Audi Alteram Partem | Quasi-Judicial Authority | Constitution Of India | Princple Of Equality
- by Aditi-Harshraj
- May 13, 2020 17:47
The literal meaning of this legal phrase is 'listen to the other side'. It means everyone will be heard and justice will be given to both the parties. The concept of natural justice has evolved this maxim which means judgment should be fair and reasonable. Article 14 of the Constitution of India deals with the Principle of equality and Article 21 of the Constitution explains the protection of life and Personal Liberty of person.
Maneka Gandhi v. Union of India (1978): In this case, The Hon'ble Supreme Court held that law and procedure should be just, fair and reasonable. Essential of Audi alteram partem Notice Every person has the right to get information about the action which is taken against him. So the notice must be provided before passing any order and if it isn't done then it is void ab initio. Keshav mills co ltd v. Union of India, In this case, it was held that notice should be clear and unambiguous and if these things are not followed then it will not be considered as reasonable and proper. Hearing Every part should be given the opportunity of being heard and if it doesn't happen then it will be considered invalid. Harbans Lal v. Commissioner (1994) In this case, it was held that every person should get the opportunity of being heard as it is the essential ingredient of the principle of Audi alteram partem.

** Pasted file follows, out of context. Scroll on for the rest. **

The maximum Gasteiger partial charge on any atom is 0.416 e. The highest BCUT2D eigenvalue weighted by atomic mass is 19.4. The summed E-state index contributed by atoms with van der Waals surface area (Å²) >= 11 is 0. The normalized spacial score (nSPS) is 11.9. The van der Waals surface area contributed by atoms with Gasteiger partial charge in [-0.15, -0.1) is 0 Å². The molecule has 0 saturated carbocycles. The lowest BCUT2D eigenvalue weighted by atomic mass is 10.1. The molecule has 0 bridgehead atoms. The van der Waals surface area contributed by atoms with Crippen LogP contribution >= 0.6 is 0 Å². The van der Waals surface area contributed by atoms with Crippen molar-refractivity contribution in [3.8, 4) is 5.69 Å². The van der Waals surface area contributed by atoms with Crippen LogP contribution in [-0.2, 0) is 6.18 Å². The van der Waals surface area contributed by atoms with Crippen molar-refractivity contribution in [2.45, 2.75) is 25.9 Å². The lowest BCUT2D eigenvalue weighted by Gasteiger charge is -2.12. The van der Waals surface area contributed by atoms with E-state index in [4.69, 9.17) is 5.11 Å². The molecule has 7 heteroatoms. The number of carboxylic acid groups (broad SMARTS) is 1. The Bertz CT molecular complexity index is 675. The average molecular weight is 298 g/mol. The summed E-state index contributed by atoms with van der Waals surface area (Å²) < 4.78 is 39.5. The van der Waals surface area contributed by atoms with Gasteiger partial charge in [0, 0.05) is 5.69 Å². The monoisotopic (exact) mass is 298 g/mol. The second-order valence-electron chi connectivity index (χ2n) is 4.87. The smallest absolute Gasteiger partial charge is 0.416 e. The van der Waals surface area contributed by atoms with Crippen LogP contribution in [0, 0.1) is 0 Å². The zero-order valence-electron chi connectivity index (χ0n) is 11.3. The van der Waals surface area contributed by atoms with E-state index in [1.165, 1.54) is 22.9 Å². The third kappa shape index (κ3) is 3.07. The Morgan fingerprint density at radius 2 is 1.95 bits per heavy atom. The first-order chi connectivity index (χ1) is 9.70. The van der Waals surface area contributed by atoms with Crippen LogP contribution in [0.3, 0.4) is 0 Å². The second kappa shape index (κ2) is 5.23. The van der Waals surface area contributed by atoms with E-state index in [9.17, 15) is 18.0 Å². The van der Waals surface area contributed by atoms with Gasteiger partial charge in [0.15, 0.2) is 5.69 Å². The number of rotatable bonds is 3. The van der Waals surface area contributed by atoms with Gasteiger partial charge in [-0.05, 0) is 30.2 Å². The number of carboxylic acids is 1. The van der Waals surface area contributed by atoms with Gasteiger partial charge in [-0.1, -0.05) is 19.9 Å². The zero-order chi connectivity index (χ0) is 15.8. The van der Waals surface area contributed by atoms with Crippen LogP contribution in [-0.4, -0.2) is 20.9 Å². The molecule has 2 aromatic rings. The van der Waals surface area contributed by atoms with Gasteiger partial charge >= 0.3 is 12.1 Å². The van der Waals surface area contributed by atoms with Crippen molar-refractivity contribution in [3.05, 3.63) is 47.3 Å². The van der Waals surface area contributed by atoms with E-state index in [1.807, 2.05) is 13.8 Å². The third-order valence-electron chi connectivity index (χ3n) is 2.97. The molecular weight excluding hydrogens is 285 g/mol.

Evidence: It means that Judicial or quasi-judicial authority must act upon the evidence and should give the order as per the evidence produced before the court. Stafford v. ministry of health It was held that no evidence should be recorded if the other party is absent in the court and if any evidence has been recorded in absence of the party then the authority is liable to make it available to that party. Cross-examination It means the attorney can ask questions or interrogate the witness and opportunity is also given to him to deny the evidence. It is the discretion of the court to allow the attorney to cross-examine the witness.
Kanungo & Co. v. Collector of Customs (1992): In this case, cross-examination of the witness wasn't allowed in the matter where goods are seized under the sea custom act. Therefore it wasn't violating the principle of natural justice. Legal representation Everyone has the right to be legally represented by the legal advisor. As a result of which the authority provides legal advisors to those who aren't capable as such. J.J Mody v. the State of Bombay It was held that if the person isn't provided the facility of legal representation then it is violative of natural justice as a prudent person isn't able to understand the rule of law and legal terms effectively.
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